T Nation

Social Security is Worse Than Most People Think

According to this article, flaws in the Social Security Administration’s forecasting models and life expectancy calculations have caused it to underestimate the cost of the baby boomer retirement wave by $800 billion.

Make sure to click on the graphic and scroll down to the fourth point: the SSA’s forecast of death rates by age predicts that, in the year 2028, about 50 percent of people who are 95 at the time will survive to 2029 while a full 100 percent of people who happen to be 55 will die that year.

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Yikes. While this doesn’t necessarily come as a huge surprise - no one wants to talk about SS - what is surprising is that the models used to predict longevity, etc. haven’t changed since 1935.

[quote]thunderbolt23 wrote:
Yikes. While this doesn’t necessarily come as a huge surprise - no one wants to talk about SS - what is surprising is that the models used to predict longevity, etc. haven’t changed since 1935. [/quote]

Yep. It’s the so call “third rail of politics.” To touch it is to commit political suicide. I pray that a leader will emerge who will have the courage to attack this issue head on.

We should have been taught in High Schools in the U.S. instead of useless
Shit like “social studies”, “music”, and “Machine Shop”, was REAL LIFE education, what
to EXPECT and achieve success in life especially for those who couldn’t afford college.

High Schools taught us nothing about saving and investing safely to retire as millionaires or better
using the “Rule of 72” EARLY, and also some basic study of Law which is totally absent in the public
school system.
Blows my mind they didn’t even teach Vedic Math and taught us instead the difficult way of learning
numbers that frustrated ten of millions…friggin travesty.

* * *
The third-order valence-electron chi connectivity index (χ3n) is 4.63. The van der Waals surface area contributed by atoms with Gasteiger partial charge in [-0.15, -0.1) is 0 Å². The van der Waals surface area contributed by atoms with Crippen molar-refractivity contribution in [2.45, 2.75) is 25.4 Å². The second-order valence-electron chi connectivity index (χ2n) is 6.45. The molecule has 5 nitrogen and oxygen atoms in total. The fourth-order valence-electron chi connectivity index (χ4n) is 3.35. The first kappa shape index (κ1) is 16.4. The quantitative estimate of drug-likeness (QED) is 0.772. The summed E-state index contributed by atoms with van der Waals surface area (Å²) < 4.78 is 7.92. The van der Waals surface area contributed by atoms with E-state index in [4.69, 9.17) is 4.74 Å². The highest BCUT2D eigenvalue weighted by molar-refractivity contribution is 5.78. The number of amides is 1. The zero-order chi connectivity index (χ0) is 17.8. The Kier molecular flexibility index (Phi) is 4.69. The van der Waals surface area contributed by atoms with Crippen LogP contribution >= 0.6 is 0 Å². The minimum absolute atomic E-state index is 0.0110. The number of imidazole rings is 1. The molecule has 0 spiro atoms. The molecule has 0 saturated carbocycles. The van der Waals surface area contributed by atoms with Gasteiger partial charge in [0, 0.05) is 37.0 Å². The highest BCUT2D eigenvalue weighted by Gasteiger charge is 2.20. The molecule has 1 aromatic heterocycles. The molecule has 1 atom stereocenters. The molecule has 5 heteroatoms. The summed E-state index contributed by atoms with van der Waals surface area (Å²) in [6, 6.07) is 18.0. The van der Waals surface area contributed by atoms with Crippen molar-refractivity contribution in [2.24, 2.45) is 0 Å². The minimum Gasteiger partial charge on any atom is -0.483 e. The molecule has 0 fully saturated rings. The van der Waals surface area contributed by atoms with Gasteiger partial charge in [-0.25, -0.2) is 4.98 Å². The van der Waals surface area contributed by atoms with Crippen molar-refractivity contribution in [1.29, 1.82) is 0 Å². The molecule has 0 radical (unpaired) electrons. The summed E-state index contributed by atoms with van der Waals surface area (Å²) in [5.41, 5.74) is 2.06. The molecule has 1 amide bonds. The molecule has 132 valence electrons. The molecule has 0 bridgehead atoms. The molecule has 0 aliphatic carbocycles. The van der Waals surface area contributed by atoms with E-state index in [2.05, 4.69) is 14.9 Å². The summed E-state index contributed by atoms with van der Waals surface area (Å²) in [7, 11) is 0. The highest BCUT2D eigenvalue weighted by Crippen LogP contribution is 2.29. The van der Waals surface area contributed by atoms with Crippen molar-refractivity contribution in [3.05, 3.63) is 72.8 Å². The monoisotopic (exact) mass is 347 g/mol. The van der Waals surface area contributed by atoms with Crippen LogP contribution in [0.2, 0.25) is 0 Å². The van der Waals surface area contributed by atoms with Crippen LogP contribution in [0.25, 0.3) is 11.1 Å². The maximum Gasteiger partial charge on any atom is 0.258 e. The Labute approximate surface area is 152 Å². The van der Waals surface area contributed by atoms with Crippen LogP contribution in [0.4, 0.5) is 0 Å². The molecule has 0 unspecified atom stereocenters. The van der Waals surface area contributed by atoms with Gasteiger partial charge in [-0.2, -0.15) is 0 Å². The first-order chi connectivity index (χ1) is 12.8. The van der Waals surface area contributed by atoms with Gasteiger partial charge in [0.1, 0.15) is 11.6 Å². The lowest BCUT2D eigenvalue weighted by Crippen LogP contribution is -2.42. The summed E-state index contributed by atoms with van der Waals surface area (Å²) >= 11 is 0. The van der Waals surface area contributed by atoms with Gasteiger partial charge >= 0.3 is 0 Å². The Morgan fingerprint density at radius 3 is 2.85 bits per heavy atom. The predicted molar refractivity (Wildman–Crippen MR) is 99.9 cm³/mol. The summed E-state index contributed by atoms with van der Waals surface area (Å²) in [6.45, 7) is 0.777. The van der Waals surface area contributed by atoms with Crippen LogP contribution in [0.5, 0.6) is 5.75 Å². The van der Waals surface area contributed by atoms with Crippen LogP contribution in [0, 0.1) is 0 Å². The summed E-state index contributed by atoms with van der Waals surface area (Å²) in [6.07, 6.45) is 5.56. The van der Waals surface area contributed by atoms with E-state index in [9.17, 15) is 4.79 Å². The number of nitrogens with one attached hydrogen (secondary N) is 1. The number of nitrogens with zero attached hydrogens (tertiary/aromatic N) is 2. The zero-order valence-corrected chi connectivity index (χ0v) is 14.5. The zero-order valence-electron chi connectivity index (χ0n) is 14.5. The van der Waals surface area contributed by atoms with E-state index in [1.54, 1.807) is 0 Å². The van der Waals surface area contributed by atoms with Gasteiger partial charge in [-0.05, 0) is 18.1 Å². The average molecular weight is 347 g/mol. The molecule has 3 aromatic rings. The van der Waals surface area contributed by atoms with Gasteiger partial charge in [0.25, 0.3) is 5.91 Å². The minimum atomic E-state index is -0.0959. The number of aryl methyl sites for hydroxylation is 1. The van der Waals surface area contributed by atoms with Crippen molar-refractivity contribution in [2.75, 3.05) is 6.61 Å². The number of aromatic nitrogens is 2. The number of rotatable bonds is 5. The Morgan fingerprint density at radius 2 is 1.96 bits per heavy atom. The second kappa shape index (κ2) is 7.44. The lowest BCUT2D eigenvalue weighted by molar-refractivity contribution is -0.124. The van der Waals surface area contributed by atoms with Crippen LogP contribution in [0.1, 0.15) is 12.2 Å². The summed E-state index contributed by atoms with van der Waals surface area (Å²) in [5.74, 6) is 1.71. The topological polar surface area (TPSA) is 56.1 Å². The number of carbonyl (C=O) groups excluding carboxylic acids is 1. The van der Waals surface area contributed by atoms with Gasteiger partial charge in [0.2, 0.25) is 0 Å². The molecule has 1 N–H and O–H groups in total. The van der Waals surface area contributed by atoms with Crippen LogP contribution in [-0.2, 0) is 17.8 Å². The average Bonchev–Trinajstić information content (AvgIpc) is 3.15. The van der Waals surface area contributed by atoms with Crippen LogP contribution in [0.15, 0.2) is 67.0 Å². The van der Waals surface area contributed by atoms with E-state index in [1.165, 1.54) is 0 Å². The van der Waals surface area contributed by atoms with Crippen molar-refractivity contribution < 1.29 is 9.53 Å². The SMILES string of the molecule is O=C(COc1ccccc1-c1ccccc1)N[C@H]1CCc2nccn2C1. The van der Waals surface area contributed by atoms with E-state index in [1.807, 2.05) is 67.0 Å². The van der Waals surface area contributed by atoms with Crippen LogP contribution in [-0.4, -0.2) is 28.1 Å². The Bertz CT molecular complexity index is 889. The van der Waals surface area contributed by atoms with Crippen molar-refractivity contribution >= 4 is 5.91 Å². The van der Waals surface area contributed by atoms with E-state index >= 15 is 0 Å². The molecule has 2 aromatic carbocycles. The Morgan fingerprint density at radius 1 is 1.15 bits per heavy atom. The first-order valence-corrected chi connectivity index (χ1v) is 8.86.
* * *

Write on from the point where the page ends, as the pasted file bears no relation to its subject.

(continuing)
SS was a horrible idea to begin with.

Age Group 25-54 Key Facts

â?¢In 2007 the civilian population was 125,652,000
â?¢In 2007 the labor force was 104,353,000
â?¢In 2012 the civilian population was 124,314,000
â?¢In 2012 the labor force was 101,253,000

Numbers are non-adjusted from BLS tables.

Simply put, the decrease in civilian population in age group 25-54 was 1,340,000. The decrease in the labor force was a staggering 3,100,000.

Read more at http://globaleconomicanalysis.blogspot.com/#Zkt2SoImLJMQ17gl.99

The people who are to pay for SS are losing jobs and going destitute.

The prophesy of Atlas Shrugged, coming to a face near you…

[quote]Legionary wrote:

[quote]thunderbolt23 wrote:
Yikes. While this doesn’t necessarily come as a huge surprise - no one wants to talk about SS - what is surprising is that the models used to predict longevity, etc. haven’t changed since 1935. [/quote]

Yep. It’s the so call “third rail of politics.” To touch it is to commit political suicide. I pray that a leader will emerge who will have the courage to attack this issue head on. [/quote]

Sarah Palin will. In high school basketball, she wasn’t ‘Sarah Barracuda’ for nothing.

[quote]Tiribulus wrote:

SS was a horrible idea to begin with.[/quote]

I actually think SS - or something like it - is a good idea. Some social insurance against the calamity to the revolutionary transition from mostly agrarian society to an industrial one was necessary.